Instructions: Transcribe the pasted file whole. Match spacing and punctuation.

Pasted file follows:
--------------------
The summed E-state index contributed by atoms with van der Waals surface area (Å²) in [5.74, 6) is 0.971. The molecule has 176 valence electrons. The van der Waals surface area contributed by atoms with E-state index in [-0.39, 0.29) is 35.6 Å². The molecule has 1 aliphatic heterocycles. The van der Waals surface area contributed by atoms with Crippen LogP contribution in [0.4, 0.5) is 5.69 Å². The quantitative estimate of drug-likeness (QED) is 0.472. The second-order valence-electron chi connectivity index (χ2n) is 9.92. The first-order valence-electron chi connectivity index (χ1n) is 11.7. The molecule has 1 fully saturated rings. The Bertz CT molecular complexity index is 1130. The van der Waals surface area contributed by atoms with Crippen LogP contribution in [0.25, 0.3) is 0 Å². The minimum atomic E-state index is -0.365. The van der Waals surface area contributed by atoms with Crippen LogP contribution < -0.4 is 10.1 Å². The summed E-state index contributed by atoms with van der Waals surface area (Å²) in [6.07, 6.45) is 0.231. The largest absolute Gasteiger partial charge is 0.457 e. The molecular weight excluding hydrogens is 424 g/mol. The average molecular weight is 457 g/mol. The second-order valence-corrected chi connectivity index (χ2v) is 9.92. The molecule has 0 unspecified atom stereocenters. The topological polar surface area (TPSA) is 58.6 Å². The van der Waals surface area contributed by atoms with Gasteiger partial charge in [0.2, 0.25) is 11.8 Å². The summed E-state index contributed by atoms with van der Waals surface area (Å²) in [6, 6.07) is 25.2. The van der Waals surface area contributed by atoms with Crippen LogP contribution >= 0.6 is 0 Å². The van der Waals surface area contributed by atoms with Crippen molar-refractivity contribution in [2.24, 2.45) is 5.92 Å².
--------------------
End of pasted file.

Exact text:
The summed E-state index contributed by atoms with van der Waals surface area (Å²) in [5.74, 6) is 0.971. The molecule has 176 valence electrons. The van der Waals surface area contributed by atoms with E-state index in [-0.39, 0.29) is 35.6 Å². The molecule has 1 aliphatic heterocycles. The van der Waals surface area contributed by atoms with Crippen LogP contribution in [0.4, 0.5) is 5.69 Å². The quantitative estimate of drug-likeness (QED) is 0.472. The second-order valence-electron chi connectivity index (χ2n) is 9.92. The first-order valence-electron chi connectivity index (χ1n) is 11.7. The molecule has 1 fully saturated rings. The Bertz CT molecular complexity index is 1130. The van der Waals surface area contributed by atoms with Crippen LogP contribution in [0.25, 0.3) is 0 Å². The minimum atomic E-state index is -0.365. The van der Waals surface area contributed by atoms with Crippen LogP contribution < -0.4 is 10.1 Å². The summed E-state index contributed by atoms with van der Waals surface area (Å²) in [6.07, 6.45) is 0.231. The largest absolute Gasteiger partial charge is 0.457 e. The molecular weight excluding hydrogens is 424 g/mol. The average molecular weight is 457 g/mol. The second-order valence-corrected chi connectivity index (χ2v) is 9.92. The molecule has 0 unspecified atom stereocenters. The topological polar surface area (TPSA) is 58.6 Å². The van der Waals surface area contributed by atoms with Gasteiger partial charge in [0.2, 0.25) is 11.8 Å². The summed E-state index contributed by atoms with van der Waals surface area (Å²) in [6, 6.07) is 25.2. The van der Waals surface area contributed by atoms with Crippen LogP contribution >= 0.6 is 0 Å². The van der Waals surface area contributed by atoms with Crippen molar-refractivity contribution in [2.24, 2.45) is 5.92 Å².